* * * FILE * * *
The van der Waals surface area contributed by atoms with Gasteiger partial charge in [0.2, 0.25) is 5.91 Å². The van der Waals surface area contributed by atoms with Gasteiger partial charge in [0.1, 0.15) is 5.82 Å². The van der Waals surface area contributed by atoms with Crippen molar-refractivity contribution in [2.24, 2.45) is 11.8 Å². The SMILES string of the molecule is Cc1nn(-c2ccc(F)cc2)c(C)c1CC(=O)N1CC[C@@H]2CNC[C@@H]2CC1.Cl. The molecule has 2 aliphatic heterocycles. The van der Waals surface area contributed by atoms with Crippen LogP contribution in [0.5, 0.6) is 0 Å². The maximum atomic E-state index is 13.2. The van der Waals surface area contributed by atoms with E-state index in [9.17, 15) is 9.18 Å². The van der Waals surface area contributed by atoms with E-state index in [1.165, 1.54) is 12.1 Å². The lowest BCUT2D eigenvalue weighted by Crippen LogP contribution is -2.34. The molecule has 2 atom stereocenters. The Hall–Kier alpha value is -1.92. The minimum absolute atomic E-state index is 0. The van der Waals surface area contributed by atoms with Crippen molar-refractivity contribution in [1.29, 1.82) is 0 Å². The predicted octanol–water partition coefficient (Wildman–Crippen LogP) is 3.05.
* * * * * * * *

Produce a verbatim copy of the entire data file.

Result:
The van der Waals surface area contributed by atoms with Gasteiger partial charge in [0.2, 0.25) is 5.91 Å². The van der Waals surface area contributed by atoms with Gasteiger partial charge in [0.1, 0.15) is 5.82 Å². The van der Waals surface area contributed by atoms with Crippen molar-refractivity contribution in [2.24, 2.45) is 11.8 Å². The SMILES string of the molecule is Cc1nn(-c2ccc(F)cc2)c(C)c1CC(=O)N1CC[C@@H]2CNC[C@@H]2CC1.Cl. The molecule has 2 aliphatic heterocycles. The van der Waals surface area contributed by atoms with Crippen LogP contribution in [0.5, 0.6) is 0 Å². The maximum atomic E-state index is 13.2. The van der Waals surface area contributed by atoms with E-state index in [9.17, 15) is 9.18 Å². The van der Waals surface area contributed by atoms with E-state index in [1.165, 1.54) is 12.1 Å². The lowest BCUT2D eigenvalue weighted by Crippen LogP contribution is -2.34. The molecule has 2 atom stereocenters. The Hall–Kier alpha value is -1.92. The minimum absolute atomic E-state index is 0. The van der Waals surface area contributed by atoms with Crippen molar-refractivity contribution in [1.29, 1.82) is 0 Å². The predicted octanol–water partition coefficient (Wildman–Crippen LogP) is 3.05.